Common Nighthawk Life History

Distribution and Migration

Common Nighthawk (Pam Hunt)

Despite what their name suggests, Common Nighthawks are most active during twilight rather than night, and are not closely related to hawks. They are sometimes referred to as bullbats, due to their bat-like flying patterns and the loud whooshing sound they make with their wings. These birds are often observed in flight pursuing insects.

Common Nighthawks have a large breeding range that spans most of continental North America (including the Maritimes), stopping in the northern Canadian territories and extending into Central America. These birds overwinter in South America, most commonly in eastern Peru, Ecuador, and southern Brazil.

Approximately 37% of Common Nighthawk breeding grounds are located in Canada, though only 10% of the population actually breeds in Canada. Within Canada, most individuals breed in southern Labrador.

Breeding and Life History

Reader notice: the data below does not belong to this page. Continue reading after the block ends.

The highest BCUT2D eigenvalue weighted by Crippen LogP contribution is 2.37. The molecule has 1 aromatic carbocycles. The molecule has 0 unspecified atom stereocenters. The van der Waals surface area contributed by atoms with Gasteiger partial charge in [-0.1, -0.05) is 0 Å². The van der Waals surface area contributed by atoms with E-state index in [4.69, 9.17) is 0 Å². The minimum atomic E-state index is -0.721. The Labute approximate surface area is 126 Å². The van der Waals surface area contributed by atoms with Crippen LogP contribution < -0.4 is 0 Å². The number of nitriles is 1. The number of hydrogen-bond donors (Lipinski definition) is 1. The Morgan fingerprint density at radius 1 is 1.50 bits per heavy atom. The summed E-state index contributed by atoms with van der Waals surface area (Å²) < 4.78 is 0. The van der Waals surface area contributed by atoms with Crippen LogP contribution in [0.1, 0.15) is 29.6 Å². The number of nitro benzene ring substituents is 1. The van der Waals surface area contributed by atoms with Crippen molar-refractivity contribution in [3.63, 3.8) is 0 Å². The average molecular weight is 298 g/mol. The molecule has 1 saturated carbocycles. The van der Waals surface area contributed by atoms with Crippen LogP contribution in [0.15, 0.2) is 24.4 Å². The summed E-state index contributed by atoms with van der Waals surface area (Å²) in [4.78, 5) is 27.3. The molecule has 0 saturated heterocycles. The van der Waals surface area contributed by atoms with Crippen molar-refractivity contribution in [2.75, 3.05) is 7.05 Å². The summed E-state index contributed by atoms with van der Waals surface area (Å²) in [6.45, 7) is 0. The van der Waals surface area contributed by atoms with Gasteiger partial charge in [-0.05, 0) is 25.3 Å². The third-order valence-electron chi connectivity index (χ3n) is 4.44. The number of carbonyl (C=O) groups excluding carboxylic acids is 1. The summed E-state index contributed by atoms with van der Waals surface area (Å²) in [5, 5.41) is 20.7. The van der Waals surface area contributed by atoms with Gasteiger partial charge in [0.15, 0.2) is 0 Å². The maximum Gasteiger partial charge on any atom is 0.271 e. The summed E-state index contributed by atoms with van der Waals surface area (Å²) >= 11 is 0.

Common Nighthawks arrive on their Nova Scotian breeding grounds in May. Their breeding season is short, usually lasting only two months. They begin migration to their South American breeding grounds in July and often travel in large groups (numbers in the 1000s).

While in their breeding grounds, males mark their territories by “booming” their wings – pushing wings downward while veering up from a dive. This creates air movement over the wings and a deep sound. This sound also attracts females and may discourage interference by other species. Territories range in size from very small at 4 h, to very large at 259 ha.

Common Nighthawk eggs (Pam Hunt)

Though Common Nighthawks most commonly nest on bare, rocky grounds (rock barrens, open woodland, blueberry fields, and pastures), they also frequently nest in man-made environments such as flat gravel roofs. Instead of building nests, they lay their eggs directly on the ground or occasionally in woody debris. Eggs are hidden by their camouflage colouration. Unfortunately, the lack of protection from a nest leaves eggs vulnerable to predation other bird species (e.g. American Crows and Peregrine Falcons), dogs, raccoons, skunks, snakes, foxes, and other ground-dwelling creatures.